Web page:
Tactical Research Fund: managing inshore stocks of southern rock lobster for a sustainable fishery
University of Tasmania (UTAS)
There is clearly a concern in the Tasmanian lobster industry about the status of inshore component of the stock. Catch has declined in a number of areas, despite improvements in catch rates. In the Northeast, catch is at record lows, but CPUE has remained stable, which is a possible indicator of hyper-stability or false stability. The apparent stability in catch rates occurs because aggregations containing a major proportion of the population are fished down, as the fleet moves from one area of good catch rates to the next, resulting in a serial depletion of the aggregations, which is masked by the apparent stability in the fishing block. This can result in a very sudden decline in biomass once the entire block is depleted, posing a serious and immediate risk to the inshore component of the stock. There are two potential sources of this problem. Firstly, the scale of the current assessment model, of eight inshore areas (<64m) and three offshore areas (>64m) is not be fine enough to detect localised changes in the CPUE or biomass. Secondly there are changes in fishing practices that have increased effort on inshore stocks, and it is unclear whether the extra effort in these practices is adequately recorded in estimates of CPUE. There has been a recent increase in potting effort, commonly referred to as double night fishing, whereby fishers set and haul their pots twice a night, compared to the standard practice of emptying pots once at dusk and/or once during the day. Currently we have no data on the composition of the catch in double night shots, and what proportion of captured lobsters are handled and released, and in fact what consequence this handling has on the overall health of the fishery.
1. Determine the extent of declines in the inshore stock by changing the current stock assessment model to assess stocks at a finer scale (<30m and >30m).
2. Assess whether increased effort in double night shots is adequately recorded in estimates of CPUE; include the differences in catch composition, size structure and the effects of handling on growth in assessments.
3. Assess the cost-effectiveness of double night fishing and compare short and long-term benefits.
4. Develop a management strategy evaluation, presenting options based on the results of the study.
Principal Investigator: Bridget S. Green
Key Words: Southern rock lobster, effort, growth, bycatch, CPUE, double-night fishing, inshore depletion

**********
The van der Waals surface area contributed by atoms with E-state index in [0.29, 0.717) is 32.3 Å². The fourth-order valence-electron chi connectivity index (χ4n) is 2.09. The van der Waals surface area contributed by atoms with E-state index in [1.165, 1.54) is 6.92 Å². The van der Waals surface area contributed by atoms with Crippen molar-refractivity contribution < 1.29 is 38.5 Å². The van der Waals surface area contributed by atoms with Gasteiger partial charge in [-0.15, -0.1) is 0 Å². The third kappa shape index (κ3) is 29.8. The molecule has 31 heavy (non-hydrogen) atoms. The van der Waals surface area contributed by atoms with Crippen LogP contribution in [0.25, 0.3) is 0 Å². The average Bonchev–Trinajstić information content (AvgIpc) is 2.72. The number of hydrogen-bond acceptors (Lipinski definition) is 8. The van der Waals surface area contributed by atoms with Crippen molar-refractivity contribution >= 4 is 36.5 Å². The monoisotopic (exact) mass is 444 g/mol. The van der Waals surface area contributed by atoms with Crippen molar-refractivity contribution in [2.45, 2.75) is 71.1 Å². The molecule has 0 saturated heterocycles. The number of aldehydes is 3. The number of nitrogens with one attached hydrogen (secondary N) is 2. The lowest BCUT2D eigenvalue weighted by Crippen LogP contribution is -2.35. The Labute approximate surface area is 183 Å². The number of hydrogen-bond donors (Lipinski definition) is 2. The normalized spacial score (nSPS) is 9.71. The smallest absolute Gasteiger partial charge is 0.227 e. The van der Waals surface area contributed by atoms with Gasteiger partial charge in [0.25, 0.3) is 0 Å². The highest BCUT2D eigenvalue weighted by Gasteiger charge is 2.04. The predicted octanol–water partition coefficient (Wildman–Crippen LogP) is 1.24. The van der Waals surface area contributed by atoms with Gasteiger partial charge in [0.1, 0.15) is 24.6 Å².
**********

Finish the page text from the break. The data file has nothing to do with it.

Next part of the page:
Summary: The Tasmanian commercial southern rock lobster fishery (TSRLF) is a quota controlled pot fishery operating all around Tasmania. The annual commercial catch is around 1.5 million animals taken by approximately 230 vessels (Hartmann et al. 2010). In addition, there are approximately 21,000 licensed recreational fishers (Lyle and Tracey 2010). Inshore stocks have been declining for a number of years, and total legal biomass of the whole fishery has been in decline since 2007 (Hartmann et al. 2010). Fishing effort and life history demographics of the stock vary dramatically from region to region, and from inshore to offshore. This presents a number of challenges for fisheries assessment and management.
Serious concerns that fishing two shots per night (double night fishing) was depleting inshore stocks was raised by members of the southern rock lobster fishing fleet starting in 2007, through a range of forums. This concern heightened as state-wide fishing effort continued to rise while catch rates fell. Requests from the peak body TRFLA to ban it were complicated by the lack of scientific information on the effect and difficulty in defining a suitable approach to regulation and enforcement. As a result, the TRFLA requested that the Institute for Marine and Antarctic Studies (IMAS) conduct research into the practice of double night fishing.
Our best evidence suggests that of the effect of double night fishing effort on inshore biomass is minor relative to the larger issue of total catch (and thus effort) as regulated through the TACC. Damage due to handling and discarding appeared reduced through double night shot fishing because average weight of lobsters was slightly higher (thus fewer lobsters per unit quota) and catch rates were equivalent to standard night shots. In 2010/11 double night shot fishing did not appear to be as widespread as discussed prior to the project. Interestingly, many fishers who self-identified as double night shot fishers actually rarely conducted this type of fishing. Rather, they sometimes set and haul their gear late in the middle of the night, rather than completing two full shots during the night.
It is difficult to determine whether we have captured the true extent of this activity without broader participation of the fishing fleet and clearer recording of shot times in the logbook. As a result of the is project the logbook is to be adjusted so that fishers no longer record 'shot type' and 'date of month' and instead record the time and date of first pot set and first pot hauled for each shot. The logbook also is also to be amended to prevent shots being combined across a calendar day by reporting double the number of pots. This would allow assessment of fine-scale effort, and correction for potential bias from double night shot fishing in the stock assessment process for the fishery.